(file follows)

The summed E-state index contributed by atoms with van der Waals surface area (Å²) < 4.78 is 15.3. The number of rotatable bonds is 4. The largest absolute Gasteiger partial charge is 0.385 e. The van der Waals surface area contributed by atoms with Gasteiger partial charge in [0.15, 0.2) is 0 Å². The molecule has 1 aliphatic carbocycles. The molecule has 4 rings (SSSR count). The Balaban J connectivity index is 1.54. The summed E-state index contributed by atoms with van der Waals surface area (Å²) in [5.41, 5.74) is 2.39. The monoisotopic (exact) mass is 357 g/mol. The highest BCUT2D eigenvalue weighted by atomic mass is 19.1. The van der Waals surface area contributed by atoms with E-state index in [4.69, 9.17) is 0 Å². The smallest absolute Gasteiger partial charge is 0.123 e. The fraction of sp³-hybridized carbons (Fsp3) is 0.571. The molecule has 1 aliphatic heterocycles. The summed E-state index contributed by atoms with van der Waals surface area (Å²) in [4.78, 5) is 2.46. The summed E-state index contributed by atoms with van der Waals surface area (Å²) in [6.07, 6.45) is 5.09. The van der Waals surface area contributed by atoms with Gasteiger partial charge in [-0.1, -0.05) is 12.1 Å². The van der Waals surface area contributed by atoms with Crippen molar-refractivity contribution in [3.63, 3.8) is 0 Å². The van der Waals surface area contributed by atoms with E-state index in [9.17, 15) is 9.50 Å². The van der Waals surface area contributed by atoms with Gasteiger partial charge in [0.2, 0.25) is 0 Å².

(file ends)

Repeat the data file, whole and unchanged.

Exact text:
The summed E-state index contributed by atoms with van der Waals surface area (Å²) < 4.78 is 15.3. The number of rotatable bonds is 4. The largest absolute Gasteiger partial charge is 0.385 e. The van der Waals surface area contributed by atoms with Gasteiger partial charge in [0.15, 0.2) is 0 Å². The molecule has 1 aliphatic carbocycles. The molecule has 4 rings (SSSR count). The Balaban J connectivity index is 1.54. The summed E-state index contributed by atoms with van der Waals surface area (Å²) in [5.41, 5.74) is 2.39. The monoisotopic (exact) mass is 357 g/mol. The highest BCUT2D eigenvalue weighted by atomic mass is 19.1. The van der Waals surface area contributed by atoms with E-state index in [4.69, 9.17) is 0 Å². The smallest absolute Gasteiger partial charge is 0.123 e. The fraction of sp³-hybridized carbons (Fsp3) is 0.571. The molecule has 1 aliphatic heterocycles. The summed E-state index contributed by atoms with van der Waals surface area (Å²) in [4.78, 5) is 2.46. The summed E-state index contributed by atoms with van der Waals surface area (Å²) in [6.07, 6.45) is 5.09. The van der Waals surface area contributed by atoms with Gasteiger partial charge in [-0.1, -0.05) is 12.1 Å². The van der Waals surface area contributed by atoms with Crippen molar-refractivity contribution in [3.63, 3.8) is 0 Å². The van der Waals surface area contributed by atoms with E-state index in [9.17, 15) is 9.50 Å². The van der Waals surface area contributed by atoms with Gasteiger partial charge in [0.2, 0.25) is 0 Å².